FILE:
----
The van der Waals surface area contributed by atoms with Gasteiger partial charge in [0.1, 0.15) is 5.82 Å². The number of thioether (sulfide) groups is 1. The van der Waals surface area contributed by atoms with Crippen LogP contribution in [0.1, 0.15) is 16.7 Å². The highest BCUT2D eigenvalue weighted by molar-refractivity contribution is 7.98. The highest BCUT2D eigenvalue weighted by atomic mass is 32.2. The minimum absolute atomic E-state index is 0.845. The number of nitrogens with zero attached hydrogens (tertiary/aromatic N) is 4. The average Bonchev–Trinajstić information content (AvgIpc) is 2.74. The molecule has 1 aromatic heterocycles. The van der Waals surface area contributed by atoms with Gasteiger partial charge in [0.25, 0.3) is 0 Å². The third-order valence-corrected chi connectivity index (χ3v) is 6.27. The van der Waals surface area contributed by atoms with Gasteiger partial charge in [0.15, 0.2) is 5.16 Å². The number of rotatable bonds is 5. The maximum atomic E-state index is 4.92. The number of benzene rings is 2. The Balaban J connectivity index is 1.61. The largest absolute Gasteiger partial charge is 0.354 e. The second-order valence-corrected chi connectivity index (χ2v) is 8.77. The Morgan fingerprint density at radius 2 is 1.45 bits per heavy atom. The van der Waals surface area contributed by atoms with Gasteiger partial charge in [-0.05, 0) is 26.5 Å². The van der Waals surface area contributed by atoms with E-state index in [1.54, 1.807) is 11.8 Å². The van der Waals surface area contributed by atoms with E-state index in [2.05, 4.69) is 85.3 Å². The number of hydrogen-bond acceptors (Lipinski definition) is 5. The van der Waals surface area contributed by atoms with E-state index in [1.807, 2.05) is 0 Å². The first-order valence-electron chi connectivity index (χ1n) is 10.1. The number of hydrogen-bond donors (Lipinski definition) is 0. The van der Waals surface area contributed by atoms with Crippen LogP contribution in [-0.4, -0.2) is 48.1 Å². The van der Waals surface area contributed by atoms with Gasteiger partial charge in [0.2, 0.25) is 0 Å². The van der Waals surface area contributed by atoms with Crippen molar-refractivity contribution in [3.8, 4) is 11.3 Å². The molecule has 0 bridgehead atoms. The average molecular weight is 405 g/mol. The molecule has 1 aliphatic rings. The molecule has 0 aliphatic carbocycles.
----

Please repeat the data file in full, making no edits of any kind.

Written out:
The van der Waals surface area contributed by atoms with Gasteiger partial charge in [0.1, 0.15) is 5.82 Å². The number of thioether (sulfide) groups is 1. The van der Waals surface area contributed by atoms with Crippen LogP contribution in [0.1, 0.15) is 16.7 Å². The highest BCUT2D eigenvalue weighted by molar-refractivity contribution is 7.98. The highest BCUT2D eigenvalue weighted by atomic mass is 32.2. The minimum absolute atomic E-state index is 0.845. The number of nitrogens with zero attached hydrogens (tertiary/aromatic N) is 4. The average Bonchev–Trinajstić information content (AvgIpc) is 2.74. The molecule has 1 aromatic heterocycles. The van der Waals surface area contributed by atoms with Gasteiger partial charge in [0.25, 0.3) is 0 Å². The third-order valence-corrected chi connectivity index (χ3v) is 6.27. The van der Waals surface area contributed by atoms with Gasteiger partial charge in [0.15, 0.2) is 5.16 Å². The number of rotatable bonds is 5. The maximum atomic E-state index is 4.92. The number of benzene rings is 2. The Balaban J connectivity index is 1.61. The largest absolute Gasteiger partial charge is 0.354 e. The second-order valence-corrected chi connectivity index (χ2v) is 8.77. The Morgan fingerprint density at radius 2 is 1.45 bits per heavy atom. The van der Waals surface area contributed by atoms with Gasteiger partial charge in [-0.05, 0) is 26.5 Å². The van der Waals surface area contributed by atoms with E-state index in [1.54, 1.807) is 11.8 Å². The van der Waals surface area contributed by atoms with E-state index in [2.05, 4.69) is 85.3 Å². The number of hydrogen-bond acceptors (Lipinski definition) is 5. The van der Waals surface area contributed by atoms with E-state index in [1.807, 2.05) is 0 Å². The first-order valence-electron chi connectivity index (χ1n) is 10.1. The number of hydrogen-bond donors (Lipinski definition) is 0. The van der Waals surface area contributed by atoms with Crippen LogP contribution in [-0.4, -0.2) is 48.1 Å². The van der Waals surface area contributed by atoms with Gasteiger partial charge in [0.2, 0.25) is 0 Å². The van der Waals surface area contributed by atoms with Crippen molar-refractivity contribution in [3.8, 4) is 11.3 Å². The molecule has 0 bridgehead atoms. The average molecular weight is 405 g/mol. The molecule has 1 aliphatic rings. The molecule has 0 aliphatic carbocycles.